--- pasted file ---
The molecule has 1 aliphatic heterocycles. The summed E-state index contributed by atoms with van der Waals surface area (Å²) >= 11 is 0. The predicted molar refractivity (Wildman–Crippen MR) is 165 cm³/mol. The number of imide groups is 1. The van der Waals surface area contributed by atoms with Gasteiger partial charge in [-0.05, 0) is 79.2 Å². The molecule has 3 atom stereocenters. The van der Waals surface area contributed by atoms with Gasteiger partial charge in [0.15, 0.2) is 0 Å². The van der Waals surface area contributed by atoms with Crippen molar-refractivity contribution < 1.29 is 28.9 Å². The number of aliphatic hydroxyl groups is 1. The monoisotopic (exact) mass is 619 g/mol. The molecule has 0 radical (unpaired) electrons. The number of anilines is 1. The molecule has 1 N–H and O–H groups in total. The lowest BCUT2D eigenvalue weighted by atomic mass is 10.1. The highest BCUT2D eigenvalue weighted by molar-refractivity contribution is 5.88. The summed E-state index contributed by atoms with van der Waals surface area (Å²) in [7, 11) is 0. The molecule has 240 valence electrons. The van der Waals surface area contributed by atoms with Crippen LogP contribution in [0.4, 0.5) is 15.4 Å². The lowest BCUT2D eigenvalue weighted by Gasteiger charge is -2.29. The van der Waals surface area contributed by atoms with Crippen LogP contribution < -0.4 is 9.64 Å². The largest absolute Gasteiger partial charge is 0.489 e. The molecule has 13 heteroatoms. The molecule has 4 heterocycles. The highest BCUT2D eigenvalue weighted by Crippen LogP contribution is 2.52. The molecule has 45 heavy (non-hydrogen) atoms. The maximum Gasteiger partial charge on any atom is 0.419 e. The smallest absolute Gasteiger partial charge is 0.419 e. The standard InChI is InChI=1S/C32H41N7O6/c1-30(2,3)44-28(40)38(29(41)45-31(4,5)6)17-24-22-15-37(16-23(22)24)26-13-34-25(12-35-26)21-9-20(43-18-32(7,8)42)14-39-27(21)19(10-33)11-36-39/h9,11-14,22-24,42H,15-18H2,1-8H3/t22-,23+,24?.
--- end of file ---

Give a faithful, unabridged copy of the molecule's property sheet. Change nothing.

The molecule has 1 aliphatic heterocycles. The summed E-state index contributed by atoms with van der Waals surface area (Å²) >= 11 is 0. The predicted molar refractivity (Wildman–Crippen MR) is 165 cm³/mol. The number of imide groups is 1. The van der Waals surface area contributed by atoms with Gasteiger partial charge in [-0.05, 0) is 79.2 Å². The molecule has 3 atom stereocenters. The van der Waals surface area contributed by atoms with Gasteiger partial charge in [0.15, 0.2) is 0 Å². The van der Waals surface area contributed by atoms with Crippen molar-refractivity contribution < 1.29 is 28.9 Å². The number of aliphatic hydroxyl groups is 1. The monoisotopic (exact) mass is 619 g/mol. The molecule has 0 radical (unpaired) electrons. The number of anilines is 1. The molecule has 1 N–H and O–H groups in total. The lowest BCUT2D eigenvalue weighted by atomic mass is 10.1. The highest BCUT2D eigenvalue weighted by molar-refractivity contribution is 5.88. The summed E-state index contributed by atoms with van der Waals surface area (Å²) in [7, 11) is 0. The molecule has 240 valence electrons. The van der Waals surface area contributed by atoms with Crippen LogP contribution in [0.4, 0.5) is 15.4 Å². The lowest BCUT2D eigenvalue weighted by Gasteiger charge is -2.29. The van der Waals surface area contributed by atoms with Crippen LogP contribution < -0.4 is 9.64 Å². The largest absolute Gasteiger partial charge is 0.489 e. The molecule has 13 heteroatoms. The molecule has 4 heterocycles. The highest BCUT2D eigenvalue weighted by Crippen LogP contribution is 2.52. The molecule has 45 heavy (non-hydrogen) atoms. The maximum Gasteiger partial charge on any atom is 0.419 e. The smallest absolute Gasteiger partial charge is 0.419 e. The standard InChI is InChI=1S/C32H41N7O6/c1-30(2,3)44-28(40)38(29(41)45-31(4,5)6)17-24-22-15-37(16-23(22)24)26-13-34-25(12-35-26)21-9-20(43-18-32(7,8)42)14-39-27(21)19(10-33)11-36-39/h9,11-14,22-24,42H,15-18H2,1-8H3/t22-,23+,24?.